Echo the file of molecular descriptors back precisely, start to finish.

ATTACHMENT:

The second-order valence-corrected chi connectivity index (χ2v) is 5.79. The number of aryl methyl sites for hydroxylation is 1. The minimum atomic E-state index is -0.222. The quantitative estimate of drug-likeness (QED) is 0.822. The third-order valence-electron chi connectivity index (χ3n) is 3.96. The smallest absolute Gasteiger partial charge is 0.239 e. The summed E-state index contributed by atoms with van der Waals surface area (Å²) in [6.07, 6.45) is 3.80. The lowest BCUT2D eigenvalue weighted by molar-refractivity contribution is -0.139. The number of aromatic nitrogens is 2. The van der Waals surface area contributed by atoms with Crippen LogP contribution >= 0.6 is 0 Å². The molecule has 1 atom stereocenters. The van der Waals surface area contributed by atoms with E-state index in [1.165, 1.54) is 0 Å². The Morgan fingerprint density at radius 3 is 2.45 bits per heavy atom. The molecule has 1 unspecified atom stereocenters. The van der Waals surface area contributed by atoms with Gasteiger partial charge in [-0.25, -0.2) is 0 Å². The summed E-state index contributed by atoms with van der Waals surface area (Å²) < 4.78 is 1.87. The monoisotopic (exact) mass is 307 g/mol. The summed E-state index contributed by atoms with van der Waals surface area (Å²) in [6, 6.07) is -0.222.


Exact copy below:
The second-order valence-corrected chi connectivity index (χ2v) is 5.79. The number of aryl methyl sites for hydroxylation is 1. The minimum atomic E-state index is -0.222. The quantitative estimate of drug-likeness (QED) is 0.822. The third-order valence-electron chi connectivity index (χ3n) is 3.96. The smallest absolute Gasteiger partial charge is 0.239 e. The summed E-state index contributed by atoms with van der Waals surface area (Å²) in [6.07, 6.45) is 3.80. The lowest BCUT2D eigenvalue weighted by molar-refractivity contribution is -0.139. The number of aromatic nitrogens is 2. The van der Waals surface area contributed by atoms with Crippen LogP contribution >= 0.6 is 0 Å². The molecule has 1 atom stereocenters. The van der Waals surface area contributed by atoms with E-state index in [1.165, 1.54) is 0 Å². The Morgan fingerprint density at radius 3 is 2.45 bits per heavy atom. The molecule has 1 unspecified atom stereocenters. The van der Waals surface area contributed by atoms with Gasteiger partial charge in [-0.25, -0.2) is 0 Å². The summed E-state index contributed by atoms with van der Waals surface area (Å²) < 4.78 is 1.87. The monoisotopic (exact) mass is 307 g/mol. The summed E-state index contributed by atoms with van der Waals surface area (Å²) in [6, 6.07) is -0.222.